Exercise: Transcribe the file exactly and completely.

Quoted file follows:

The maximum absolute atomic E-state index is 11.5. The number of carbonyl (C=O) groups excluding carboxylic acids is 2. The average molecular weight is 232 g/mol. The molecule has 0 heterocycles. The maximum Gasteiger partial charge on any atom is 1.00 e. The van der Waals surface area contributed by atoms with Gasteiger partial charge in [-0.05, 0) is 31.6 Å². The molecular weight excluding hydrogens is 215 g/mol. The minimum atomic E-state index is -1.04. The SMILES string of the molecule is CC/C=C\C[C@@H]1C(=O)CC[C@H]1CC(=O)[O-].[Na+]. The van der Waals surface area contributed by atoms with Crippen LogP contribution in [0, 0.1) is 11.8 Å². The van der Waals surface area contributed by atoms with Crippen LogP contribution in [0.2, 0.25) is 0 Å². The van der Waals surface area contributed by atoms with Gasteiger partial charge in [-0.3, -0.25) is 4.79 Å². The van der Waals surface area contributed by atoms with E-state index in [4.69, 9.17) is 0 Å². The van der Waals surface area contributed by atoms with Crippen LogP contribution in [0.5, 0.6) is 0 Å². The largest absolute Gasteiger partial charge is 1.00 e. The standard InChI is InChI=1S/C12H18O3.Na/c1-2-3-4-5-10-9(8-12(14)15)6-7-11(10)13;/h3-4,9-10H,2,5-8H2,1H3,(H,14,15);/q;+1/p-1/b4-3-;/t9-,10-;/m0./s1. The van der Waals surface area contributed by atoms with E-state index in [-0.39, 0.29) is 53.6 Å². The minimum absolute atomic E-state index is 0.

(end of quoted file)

The maximum absolute atomic E-state index is 11.5. The number of carbonyl (C=O) groups excluding carboxylic acids is 2. The average molecular weight is 232 g/mol. The molecule has 0 heterocycles. The maximum Gasteiger partial charge on any atom is 1.00 e. The van der Waals surface area contributed by atoms with Gasteiger partial charge in [-0.05, 0) is 31.6 Å². The molecular weight excluding hydrogens is 215 g/mol. The minimum atomic E-state index is -1.04. The SMILES string of the molecule is CC/C=C\C[C@@H]1C(=O)CC[C@H]1CC(=O)[O-].[Na+]. The van der Waals surface area contributed by atoms with Crippen LogP contribution in [0, 0.1) is 11.8 Å². The van der Waals surface area contributed by atoms with Crippen LogP contribution in [0.2, 0.25) is 0 Å². The van der Waals surface area contributed by atoms with Gasteiger partial charge in [-0.3, -0.25) is 4.79 Å². The van der Waals surface area contributed by atoms with E-state index in [4.69, 9.17) is 0 Å². The van der Waals surface area contributed by atoms with Crippen LogP contribution in [0.5, 0.6) is 0 Å². The largest absolute Gasteiger partial charge is 1.00 e. The standard InChI is InChI=1S/C12H18O3.Na/c1-2-3-4-5-10-9(8-12(14)15)6-7-11(10)13;/h3-4,9-10H,2,5-8H2,1H3,(H,14,15);/q;+1/p-1/b4-3-;/t9-,10-;/m0./s1. The van der Waals surface area contributed by atoms with E-state index in [-0.39, 0.29) is 53.6 Å². The minimum absolute atomic E-state index is 0.